The basic steps of kitchen remodeling
Few home remodeling projects come with more benefits—and more headaches—than a major kitchen remodeling job.
Sep 28th, 2020 | 2 min read

If you hire a general contractor to manage a major job that expands the kitchen footprint, costs can easily go into the six-figure range. If you have the courage to tackle the work yourself, the job may take many months to complete, and you may need to live without a kitchen for a good portion of that time.

A great many kitchen remodeling projects end up disappointing a homeowner—or shocking them with the cost—simply because they did not spend the necessary time to determine what they wanted and what they could afford.



Start by asking yourself what persistent problems you experience with your current kitchen. Is it a matter of too little space to cook effectively? Too little space to store food and dishware? Do you lack dining areas? Are the appliances ineffective or too old? Or does the kitchen just make you wince because it is so dated and so ugly?

Establish a prioritized list of things you would like in your new kitchen, ranked according to their importance. It's helpful to distinguish between those elements you absolutely need and those you simply want.

Early on in your planning, confront the two-part reality of a kitchen remodeling project: the logistics of the work itself, and the expense involved.

If the work will be done by subcontractors managed by a general contractor, you will have strangers tracking through your house and making noise and mess for a matter of weeks or perhaps even a couple of months. If you plan to do the work yourself, the downtime for the kitchen will likely be much longer—and do you really have the time and DIY skills necessary to accomplish this?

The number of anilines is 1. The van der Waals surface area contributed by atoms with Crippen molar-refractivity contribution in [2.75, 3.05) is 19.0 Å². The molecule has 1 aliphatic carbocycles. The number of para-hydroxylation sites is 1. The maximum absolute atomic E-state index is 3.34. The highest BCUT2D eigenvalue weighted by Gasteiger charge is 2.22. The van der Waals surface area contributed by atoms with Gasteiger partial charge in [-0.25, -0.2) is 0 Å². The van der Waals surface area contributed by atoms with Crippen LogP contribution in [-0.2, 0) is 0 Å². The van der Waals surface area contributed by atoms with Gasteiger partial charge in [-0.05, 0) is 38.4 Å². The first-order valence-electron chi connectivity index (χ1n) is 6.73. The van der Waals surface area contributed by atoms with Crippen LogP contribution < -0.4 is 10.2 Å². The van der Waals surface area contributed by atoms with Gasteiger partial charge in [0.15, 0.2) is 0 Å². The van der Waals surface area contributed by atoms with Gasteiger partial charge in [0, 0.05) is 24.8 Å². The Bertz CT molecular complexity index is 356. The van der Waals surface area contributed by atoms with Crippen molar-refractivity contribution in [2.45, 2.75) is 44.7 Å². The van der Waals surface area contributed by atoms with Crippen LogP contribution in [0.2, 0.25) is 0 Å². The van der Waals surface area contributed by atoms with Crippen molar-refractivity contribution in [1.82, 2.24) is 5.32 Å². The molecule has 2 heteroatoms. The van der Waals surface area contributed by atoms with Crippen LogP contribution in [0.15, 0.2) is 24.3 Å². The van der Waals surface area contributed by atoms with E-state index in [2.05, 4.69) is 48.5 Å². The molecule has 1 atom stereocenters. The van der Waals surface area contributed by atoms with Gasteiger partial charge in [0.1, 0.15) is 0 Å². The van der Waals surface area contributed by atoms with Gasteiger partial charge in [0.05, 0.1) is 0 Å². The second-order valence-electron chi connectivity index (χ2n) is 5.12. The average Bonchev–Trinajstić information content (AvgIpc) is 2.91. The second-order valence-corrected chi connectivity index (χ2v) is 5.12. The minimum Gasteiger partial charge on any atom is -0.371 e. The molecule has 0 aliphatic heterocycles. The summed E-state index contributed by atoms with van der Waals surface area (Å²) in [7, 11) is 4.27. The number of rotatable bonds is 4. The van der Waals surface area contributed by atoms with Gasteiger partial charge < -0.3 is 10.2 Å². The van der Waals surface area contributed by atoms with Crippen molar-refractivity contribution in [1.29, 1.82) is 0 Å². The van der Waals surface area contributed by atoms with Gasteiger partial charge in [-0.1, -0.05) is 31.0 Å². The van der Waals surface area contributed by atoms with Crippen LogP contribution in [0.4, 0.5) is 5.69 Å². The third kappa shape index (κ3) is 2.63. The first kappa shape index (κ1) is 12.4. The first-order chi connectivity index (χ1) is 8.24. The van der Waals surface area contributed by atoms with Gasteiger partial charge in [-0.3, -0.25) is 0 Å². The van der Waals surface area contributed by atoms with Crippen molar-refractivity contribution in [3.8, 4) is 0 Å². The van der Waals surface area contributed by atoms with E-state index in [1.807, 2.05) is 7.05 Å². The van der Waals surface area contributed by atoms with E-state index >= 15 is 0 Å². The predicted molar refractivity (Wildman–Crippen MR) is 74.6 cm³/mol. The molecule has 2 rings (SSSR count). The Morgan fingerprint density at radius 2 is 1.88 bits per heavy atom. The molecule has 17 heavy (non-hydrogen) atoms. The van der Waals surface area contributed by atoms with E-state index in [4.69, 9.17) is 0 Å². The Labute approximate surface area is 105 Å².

Consider the financial payback on a new kitchen. If you are planning to remain in your house for many years, a dream kitchen might be worth the high cost since it will serve as a functional and attractive family space for decades. But if you are an empty nester who plans to downsize to a smaller home in the next five years, perhaps a surface-level kitchen renovation is really the more practical option.

A kitchen is a highly personal space, and your idea of a dream kitchen may not be anything like the next owner's idea. Kitchen remodels often return a good portion of their cost in improved home equity—but not all of it. If you are looking for more information on kitchen remodeling and kitchen cabinets then make sure you are go with online store.

This article was written by kevin thompson.
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